Defendants Conmed Healthcare Management, Inc. (" Conmed" ) and Correct Care Solutions (" CCS" ) are private companies that provided medical services to federal inmates at the Alexandria Detention Center in Alexandria, Virginia. Plaintiff Wesam El-Hanafi brings this action against Conmed and CCS, together with the individual employees of these companies, for failure to diagnose and treat his medical condition during his eleven-day incarceration at the Alexandria Detention Center. Conmed and CCS move to dismiss the complaint on the grounds that it fails to state a Bivens claim against them and their employees, and that the state law claims asserted by El-Hanafi are time-barred.[1] This case raises the question whether a private company under contract with the federal government to provide medical services, as well as its employees, can be held liable under Bivens. Because the Supreme Court rejected the expansion of Bivens under these circumstances in Correctional Services Corporation v. Malesko, 534 U.S. 61, 122 S.Ct. 515, 151 L.Ed.2d 456 (2001) and Minneci v. Pollard, 132 S.Ct. 617, 181 L.Ed.2d 606 (2012), respectively, the Court grants the defendants' motion to dismiss

Page 361

with respect to the federal claims against them. Additionally, the Court dismisses El-Hanafi's state law claims against Conmed, CCS, and their employees as time-barred.

I. BACKGROUND

A. Facts[2]

On April 27, 2010, El-Hanafi was detained by the Abu Dhabi Police at the direction of the government of the United States. Third Amended Complaint (" Compl." ) ¶ 31. He was held in the custody of the Abu Dhabi police until April 30, 2010, when he was delivered to agents of the United States. Id. ¶ ¶ 47-48. That same day, El-Hanafi was transported to the United States by plane on a flight that lasted 16 hours. Id. ¶ ¶ 47, 50. Upon his arrival at Dulles International Airport, El-Hanafi claims that he noticed, " for the first time, a stinging sensation in his right calf." Id. ¶ 56. Approximately five hours after his arrival in the United States, El-Hanafi was arraigned in the United States District Court for the Northern District of Virginia. Id. ¶ 57. Prior to the arraignment, El-Hanafi says he complained to " government agents near his holding cell" about " the stinging sensation in his calf." Id. ¶ 58.

El-Hanafi was subsequently held at the Alexandria Detention Center in Alexandria, Virginia, which he alleges was " medically staffed by either [Conmed or CCS], private contractors with the federal [Bureau of Prisons], an agency within the executive branch of the government of the United States." Id. ¶ ¶ 60, 61. He remained there for eleven days until being transferred to another facility. Id. ¶ ¶ 60, 71.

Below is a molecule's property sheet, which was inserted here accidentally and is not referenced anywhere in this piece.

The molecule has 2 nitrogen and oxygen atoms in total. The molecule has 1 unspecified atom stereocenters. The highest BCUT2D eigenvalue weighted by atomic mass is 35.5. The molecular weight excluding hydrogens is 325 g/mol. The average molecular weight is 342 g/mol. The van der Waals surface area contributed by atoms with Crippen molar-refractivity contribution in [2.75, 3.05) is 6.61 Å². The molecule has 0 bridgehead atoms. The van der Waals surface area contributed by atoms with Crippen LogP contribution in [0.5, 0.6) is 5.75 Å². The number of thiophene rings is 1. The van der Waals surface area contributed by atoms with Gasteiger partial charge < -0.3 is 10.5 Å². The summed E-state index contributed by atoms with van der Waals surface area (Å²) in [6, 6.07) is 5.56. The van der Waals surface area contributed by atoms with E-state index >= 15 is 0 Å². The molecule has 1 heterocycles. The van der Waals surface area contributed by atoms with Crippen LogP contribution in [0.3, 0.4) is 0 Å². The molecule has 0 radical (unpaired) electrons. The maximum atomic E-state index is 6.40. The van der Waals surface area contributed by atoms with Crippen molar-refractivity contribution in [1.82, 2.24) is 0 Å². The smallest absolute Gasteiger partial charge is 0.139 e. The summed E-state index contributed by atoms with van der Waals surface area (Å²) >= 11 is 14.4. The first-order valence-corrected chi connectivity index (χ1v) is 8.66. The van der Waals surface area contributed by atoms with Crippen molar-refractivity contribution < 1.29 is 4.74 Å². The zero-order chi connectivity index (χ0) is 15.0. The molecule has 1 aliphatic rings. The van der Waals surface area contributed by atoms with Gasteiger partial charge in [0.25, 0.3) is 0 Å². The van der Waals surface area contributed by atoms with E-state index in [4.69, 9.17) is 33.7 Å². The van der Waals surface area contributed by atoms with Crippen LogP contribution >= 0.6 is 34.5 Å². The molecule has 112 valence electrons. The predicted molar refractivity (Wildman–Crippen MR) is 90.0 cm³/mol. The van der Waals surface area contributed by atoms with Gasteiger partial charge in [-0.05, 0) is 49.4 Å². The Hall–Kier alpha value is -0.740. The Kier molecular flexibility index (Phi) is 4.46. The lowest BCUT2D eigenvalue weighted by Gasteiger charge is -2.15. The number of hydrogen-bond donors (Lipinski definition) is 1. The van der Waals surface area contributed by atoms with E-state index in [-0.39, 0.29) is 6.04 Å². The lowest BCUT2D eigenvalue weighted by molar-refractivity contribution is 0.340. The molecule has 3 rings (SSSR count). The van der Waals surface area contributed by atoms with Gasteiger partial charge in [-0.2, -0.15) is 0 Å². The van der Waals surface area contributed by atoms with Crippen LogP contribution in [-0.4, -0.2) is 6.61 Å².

During his incarceration at the Alexandria Detention Center, El-Hanafi was held in isolation for twenty-two hours a day and received two hours per day for recreation. Id. ¶ ¶ 62-63. He says he continued to experience a " stinging pain in his calf," and decided to " make the most out of his two-hour period of 'recreation'" by doing " strenuous exercises in hopes of alleviating the pain he felt in his right leg." Id. ¶ 65. Those exercises did not help abate the pain, however, and it soon spread to his right ankle. Id. ¶ 66. On the first or second day of his confinement at the Alexandria Detention Center, El-Hanafi says he complained to unnamed " agents of the government of the United States" about the pain. Id. ¶ 67. El-Hanafi also spoke to an unidentified " female clinician who made rounds at the Virginia facility," describing to her the pain and the restrictions on his movement during the 16-hour flight from Dubai. Id. ¶ 68. The employee told El-Hanafi that " the pain was probably the result of a slower circulation of his blood in his lower extremities." Id. El-Hanafi states that he was given one or two tablets of ibuprofen, but that nothing else was done to address his condition, and that " no agent of the government referred [him] for an examination and medical ...